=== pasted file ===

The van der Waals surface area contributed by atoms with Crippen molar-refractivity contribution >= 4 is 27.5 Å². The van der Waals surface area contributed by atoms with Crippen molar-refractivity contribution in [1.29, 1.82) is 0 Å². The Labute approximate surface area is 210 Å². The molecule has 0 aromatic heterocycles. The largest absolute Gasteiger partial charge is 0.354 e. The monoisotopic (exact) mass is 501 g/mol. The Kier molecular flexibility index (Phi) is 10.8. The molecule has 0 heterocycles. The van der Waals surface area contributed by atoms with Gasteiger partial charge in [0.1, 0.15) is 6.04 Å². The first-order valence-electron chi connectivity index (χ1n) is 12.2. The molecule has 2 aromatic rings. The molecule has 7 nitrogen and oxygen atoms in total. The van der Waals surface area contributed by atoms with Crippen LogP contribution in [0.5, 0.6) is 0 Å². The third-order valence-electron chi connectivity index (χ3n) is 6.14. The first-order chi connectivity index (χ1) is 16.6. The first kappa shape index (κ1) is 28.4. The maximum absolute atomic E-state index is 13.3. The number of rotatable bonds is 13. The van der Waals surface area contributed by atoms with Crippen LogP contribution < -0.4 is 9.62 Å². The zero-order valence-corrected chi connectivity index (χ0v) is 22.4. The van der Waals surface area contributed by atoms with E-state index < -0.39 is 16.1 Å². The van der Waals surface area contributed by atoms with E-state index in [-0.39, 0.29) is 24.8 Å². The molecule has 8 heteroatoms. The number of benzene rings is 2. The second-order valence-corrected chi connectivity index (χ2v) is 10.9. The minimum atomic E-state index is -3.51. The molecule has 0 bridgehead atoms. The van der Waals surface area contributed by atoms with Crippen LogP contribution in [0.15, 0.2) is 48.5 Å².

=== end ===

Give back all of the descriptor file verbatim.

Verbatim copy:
The van der Waals surface area contributed by atoms with Crippen molar-refractivity contribution >= 4 is 27.5 Å². The van der Waals surface area contributed by atoms with Crippen molar-refractivity contribution in [1.29, 1.82) is 0 Å². The Labute approximate surface area is 210 Å². The molecule has 0 aromatic heterocycles. The largest absolute Gasteiger partial charge is 0.354 e. The monoisotopic (exact) mass is 501 g/mol. The Kier molecular flexibility index (Phi) is 10.8. The molecule has 0 heterocycles. The van der Waals surface area contributed by atoms with Gasteiger partial charge in [0.1, 0.15) is 6.04 Å². The first-order valence-electron chi connectivity index (χ1n) is 12.2. The molecule has 2 aromatic rings. The molecule has 7 nitrogen and oxygen atoms in total. The van der Waals surface area contributed by atoms with Crippen LogP contribution in [0.5, 0.6) is 0 Å². The third-order valence-electron chi connectivity index (χ3n) is 6.14. The first-order chi connectivity index (χ1) is 16.6. The first kappa shape index (κ1) is 28.4. The maximum absolute atomic E-state index is 13.3. The number of rotatable bonds is 13. The van der Waals surface area contributed by atoms with Crippen LogP contribution < -0.4 is 9.62 Å². The zero-order valence-corrected chi connectivity index (χ0v) is 22.4. The van der Waals surface area contributed by atoms with E-state index < -0.39 is 16.1 Å². The van der Waals surface area contributed by atoms with E-state index in [-0.39, 0.29) is 24.8 Å². The molecule has 8 heteroatoms. The number of benzene rings is 2. The second-order valence-corrected chi connectivity index (χ2v) is 10.9. The minimum atomic E-state index is -3.51. The molecule has 0 bridgehead atoms. The van der Waals surface area contributed by atoms with Crippen LogP contribution in [0.15, 0.2) is 48.5 Å².